- The power generators needed to produce the electricity;
- The high power transmission lines needed to transport the power;
- The distribution lines needed to deliver the power to the users; and
- The end users.
Let's look at steps one through four of these components and outline the deficiencies and existing problem areas.
Fuel Sources: Amounts and Transport Costs
The major fuels used in the production of electrical power are coal, oil, natural gas, nuclear power and hydropower (U.S. Coal Supply and Demand, 2008 Review).
1. The majority of U.S. electricity comes from coal steaming generators. The coal fields are typically in the Midwest or West as much as 1500 miles away from the generation plants. The cost of the delivery of the coal is at 40-50 dollars per short ton and the many mile-long trains required to deliver the coal are clogging the rail systems. The disposition of the coal ash and debris is a major expense.
The 1,460 coal-fired boiler plants operating at 30.9% capacity consume 121.7 million short tons of coal to yield 171,683 megawatt hours of electricity. The average delivered price is $41.23 per short ton. Most of this coal is mined in Appalachia (389 million short tons), in the interior states (146.7 million short tons), and in the western states (633.6 million short tons). This fuel cost totals over 5 billion dollars. The average mileage of the rail transportation lies in the vicinity of 100 to 500 miles from the mines to the power generation sites.
While the coal derived electricity cost is at 3 to 4 cents per kilowatt hour, there are unaccounted costs:
- These plants are large producers of greenhouse gases, a principal driver of planetary warming;
- These plants are extremely wasteful of energy, converting only about a third of the available energy into electrical power;
- These plants leave significant residue in the ash (and airborne contaminants such as mercury) that further contaminate the soil;
- The mile-long trains required to deliver the coal are clogging the rail systems; and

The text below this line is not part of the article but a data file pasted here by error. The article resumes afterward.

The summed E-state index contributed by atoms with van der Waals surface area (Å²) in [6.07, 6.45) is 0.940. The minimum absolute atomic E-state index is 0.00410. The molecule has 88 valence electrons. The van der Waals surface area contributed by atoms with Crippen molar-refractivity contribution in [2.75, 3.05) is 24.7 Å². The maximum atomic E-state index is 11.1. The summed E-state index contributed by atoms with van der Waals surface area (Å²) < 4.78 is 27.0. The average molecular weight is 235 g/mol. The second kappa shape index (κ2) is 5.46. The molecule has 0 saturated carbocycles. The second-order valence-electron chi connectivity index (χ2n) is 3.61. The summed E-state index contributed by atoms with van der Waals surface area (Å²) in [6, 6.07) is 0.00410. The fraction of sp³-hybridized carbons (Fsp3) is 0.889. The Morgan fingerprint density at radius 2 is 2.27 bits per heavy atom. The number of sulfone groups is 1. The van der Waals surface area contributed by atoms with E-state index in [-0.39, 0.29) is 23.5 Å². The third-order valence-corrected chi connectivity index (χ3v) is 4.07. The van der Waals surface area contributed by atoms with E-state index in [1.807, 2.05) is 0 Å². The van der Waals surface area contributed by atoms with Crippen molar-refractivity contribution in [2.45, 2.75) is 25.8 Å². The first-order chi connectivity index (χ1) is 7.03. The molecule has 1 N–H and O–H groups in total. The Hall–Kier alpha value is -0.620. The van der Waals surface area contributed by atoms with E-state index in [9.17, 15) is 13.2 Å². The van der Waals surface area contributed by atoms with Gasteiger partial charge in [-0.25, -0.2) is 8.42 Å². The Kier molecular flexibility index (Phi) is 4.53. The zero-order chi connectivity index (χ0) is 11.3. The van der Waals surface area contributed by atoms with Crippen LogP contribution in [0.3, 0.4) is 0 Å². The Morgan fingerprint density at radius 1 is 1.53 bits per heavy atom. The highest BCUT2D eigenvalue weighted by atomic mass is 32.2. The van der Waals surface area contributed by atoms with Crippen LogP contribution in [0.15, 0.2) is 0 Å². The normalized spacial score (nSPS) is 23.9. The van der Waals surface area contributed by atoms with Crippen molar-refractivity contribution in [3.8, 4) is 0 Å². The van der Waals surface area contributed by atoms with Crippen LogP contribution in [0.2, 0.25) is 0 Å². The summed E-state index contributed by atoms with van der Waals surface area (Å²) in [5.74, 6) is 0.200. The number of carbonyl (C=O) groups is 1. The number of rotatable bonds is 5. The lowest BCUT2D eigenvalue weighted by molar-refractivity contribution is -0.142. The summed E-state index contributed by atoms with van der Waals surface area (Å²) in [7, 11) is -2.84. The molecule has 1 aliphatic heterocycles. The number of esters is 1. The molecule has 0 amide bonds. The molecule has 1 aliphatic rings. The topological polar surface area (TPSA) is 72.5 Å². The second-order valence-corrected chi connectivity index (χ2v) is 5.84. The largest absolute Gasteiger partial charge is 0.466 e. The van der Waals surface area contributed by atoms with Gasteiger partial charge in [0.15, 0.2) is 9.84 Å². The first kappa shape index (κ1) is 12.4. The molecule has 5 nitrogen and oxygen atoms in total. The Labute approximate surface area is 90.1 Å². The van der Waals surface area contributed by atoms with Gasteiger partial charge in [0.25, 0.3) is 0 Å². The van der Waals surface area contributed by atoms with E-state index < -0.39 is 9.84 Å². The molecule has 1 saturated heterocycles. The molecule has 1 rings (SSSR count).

- The disposition of the coal ashes and debris is a major expense.
2. The second largest producers of electrical power are those using petroleum or petroleum-derived products. In 2008, there were 3,524 power plants producing 7,020 terawatt hours while burning 3,624,000 barrels at a cost near 100 dollars a barrel. The amount spent at this price amounted to about 362 billion dollars. The cost of electricity produced from petroleum was approximately 5 cents per kilowatt hour (EIA, 2008).
3. The third largest producers are the 1,686 combined natural gas plants, which in 2008 delivered 505 billion kilowatt hours, and the 776 natural gas-fueled boilers, which delivered 159 billion kilowatt hours to the system. (Reference). These 2,462 plants produced 664 billion kilowatt hours, some 16.3% of the electricity in the country. During the month of July 2009, 775,046 million cubic feet of natural gas was used by U.S. electric power plants. This was roughly 55% of the total natural gas consumed in that month. The wellhead price of that gas was 3.43 dollars per 100 cubic feet, at a fuel expense of 26.6 billion dollars. The average cost, if we recognize that half of the gas supply was imported, was one and a half times the 26.6 billion dollars. Calculating the cost as 5.1 dollars per thousand cubic feet, the cost to produce 664 billion kilowatt hours of electricity was 40 billion dollars. This amounts to 12.5 cents/kilowatt hour (EIA).